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Alvins And The Chipmunks:Chipwrecked is a terrible movie,the three
Alvin And The Chipmunks movies aren't well received but to be honest I
enjoyed the first two,but this one is absolutely awful,in the first two
they sing a lot but at the right time,in this they just sing whenever
they feel like it,but the thing I hate most about this movie is the god
awful Zoe,played by Jenny Slatewho is just a stupid character,although
I do like The Chipmunks themselves,not so much for the Chipettes.
The Chipmunks,The Chippettes and Dave go on a cruise on there way to the international movie awards,but The Chipmunks and The Chippetes get stuck on an island (long story) and Dave separately gets stuck with Ian Hawke in a pellican suit.
For as long as the Chipmunks can be milked to draw in the holiday
crowds, the sequels will never stop. After all, the digital templates
are there and done up to be recycled countless of times, and the live
action characters just jolly well need not be there for things to work.
Pop hits between the films serve as the highlights for getting the
munked treatment, and while they do sound cute initially, eventually
this novelty will soon wear off. Director Mike Mitchell, who sounded
the death knell for Shrek with his Shrek Forever After, happened to do
the same for Alvin and the Chipmunks in coming up with something so
uninspired and clearly going through the motion.
The first film as expected is the origin film, followed by the sequel which is more or less a mirror image of the first, except with the trio from the opposite sex known as the Chippettes. In the third film, with everyone - Alvin (voiced by Justin Long), Simon (Matthew Gray Gubler), Theodore (Jesse McCartney), Brittany (Christina Applegate), Jeanette (Anna Faris) and Eleanor (Amy Poehler) - all living under the same roof as Dave (Jason Lee) their surrogate dad/manager, you'd expect that perhaps things can get a wee bit more cerebral, but alas all we're getting is a rehash of characterization not already seen in the films, and done countless of times in their animated series.
Alvin is still being Alvin, Simon needs to chill and Theodore just needs to be cute. So goes for the Chippettes with vain Brittany, introverted Jeanette and Eleanor just makes a lot of clothes and costumes in this one, since they're all stuck in an unnamed island (in Hawaii on location so it seems). What was to be a family cruise vacation turned out to be an abandoned island adventure, with Ian (David Cross) the chipmunks' ex-manager and one time music executive on board as well as the nasty opposition (too weak to be called a villain or the antagonist), and Zoe (Jenny Slate), a woman stuck in the island for close to a decade, and exhibiting the very same signs of loneliness that Tom Hanks' Chuck Noland did in Cast Away, except that she has more friends other than Wilson.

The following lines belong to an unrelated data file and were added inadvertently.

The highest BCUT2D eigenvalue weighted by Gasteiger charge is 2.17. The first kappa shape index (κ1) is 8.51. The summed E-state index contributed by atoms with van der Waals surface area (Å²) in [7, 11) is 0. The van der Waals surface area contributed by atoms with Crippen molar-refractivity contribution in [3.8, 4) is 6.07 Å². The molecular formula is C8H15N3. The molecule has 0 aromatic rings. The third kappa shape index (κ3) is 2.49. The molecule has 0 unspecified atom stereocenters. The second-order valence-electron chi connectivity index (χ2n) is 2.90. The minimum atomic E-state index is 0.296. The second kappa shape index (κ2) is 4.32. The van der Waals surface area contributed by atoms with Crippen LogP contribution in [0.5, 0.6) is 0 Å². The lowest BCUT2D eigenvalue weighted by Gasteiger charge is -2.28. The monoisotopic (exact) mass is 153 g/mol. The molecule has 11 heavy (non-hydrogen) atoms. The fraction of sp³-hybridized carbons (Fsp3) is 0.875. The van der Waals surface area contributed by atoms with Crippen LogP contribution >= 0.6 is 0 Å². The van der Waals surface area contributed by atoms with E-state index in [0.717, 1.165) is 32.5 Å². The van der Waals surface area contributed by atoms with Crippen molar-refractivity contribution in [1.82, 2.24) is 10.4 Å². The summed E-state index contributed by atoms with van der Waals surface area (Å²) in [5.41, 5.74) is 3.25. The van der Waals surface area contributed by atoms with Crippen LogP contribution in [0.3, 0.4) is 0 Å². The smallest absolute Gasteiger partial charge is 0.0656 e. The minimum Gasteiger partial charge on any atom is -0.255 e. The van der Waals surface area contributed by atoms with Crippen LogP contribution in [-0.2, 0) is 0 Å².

Centering around the chipmunks' fight for survival amongst themselves and with Zoe, as well as Simon and Alvin's temporal transformation in character - one being French (don't ask) and more carefree while the other getting all serious and responsible, the story plays out like an extended cartoon episode, with Dave and Ian on a quest to try and rescue their cash cows before something untoward get to happen to them, which in the story, is zilch given a low threat situation, most of the time. Nothing spectacular gets to happen in the film, and it runs like on a plateau without any highs or lows, and soon you'll feel you may be better off looking at caged animals in a zoo.
Which is a bit frustrating because the story's written by both Jonathan Aibel and Glenn Berger, who were also responsible for what I felt were some of the more intelligent animated films in recent years with their Kung Fu Panda and its sequel, having the right elements balanced in terms of story, characters, comedy, action and entertainment for both the kids and accompanying adults alike, but this effort seemed to be written without much heart put into it to cater for the lowest common denominator, and it shows. Granted they also did stinkers like Monsters Vs Aliens, but when you set the bar higher, that's where you'll be benchmarked against, and that's where this proved to be a total Chip-Wreck.
Alvin and the Chipmunks : Chipwrecked (1:27, G) other: talking
animals, 3rd string, sequel
Aauuugggghhhh! Ack! Gack! Bork bork bork. Bllegegegghhhh! Ptui ptui ptui.
My brain, my brain! Make it stop. Make it go away. I'll never be able to unsee this. Oh, god, the nightmares for years to come.
ALLLVVIIINNNNN! No, no, no, no, no, no. It was never funny. It was never endearing. It was never cute. It was just awful and horrible and beaten to death over and over and yet it keeps coming back like a vampire with 98 stakes in its heart.
I think my ears are bleeding.
My mind is going, Dave. I can feel it. I can feel it.
The horror. The horror.
BONUS: The main excrescence is preceded by a Blue Sky short animated feature with Scrat, the acorn-crazed squirrel from the Ice Age films. It was abrupt and pointless and about 100 times more admission-worthy than the title printed on the ticket.
You don't change the formula, not when it is one that has worked to
amass a cool US$400mil worldwide per picture. So despite boasting a new
director in the form of 'Sky High' and 'Shrek Forever After's' Mike
Mitchell, this third live-action adaptation of the classic animated TV
series is surprisingly alike to the earlier two instalments. That's
going to be good news for those who loved both the first 'Alvin and the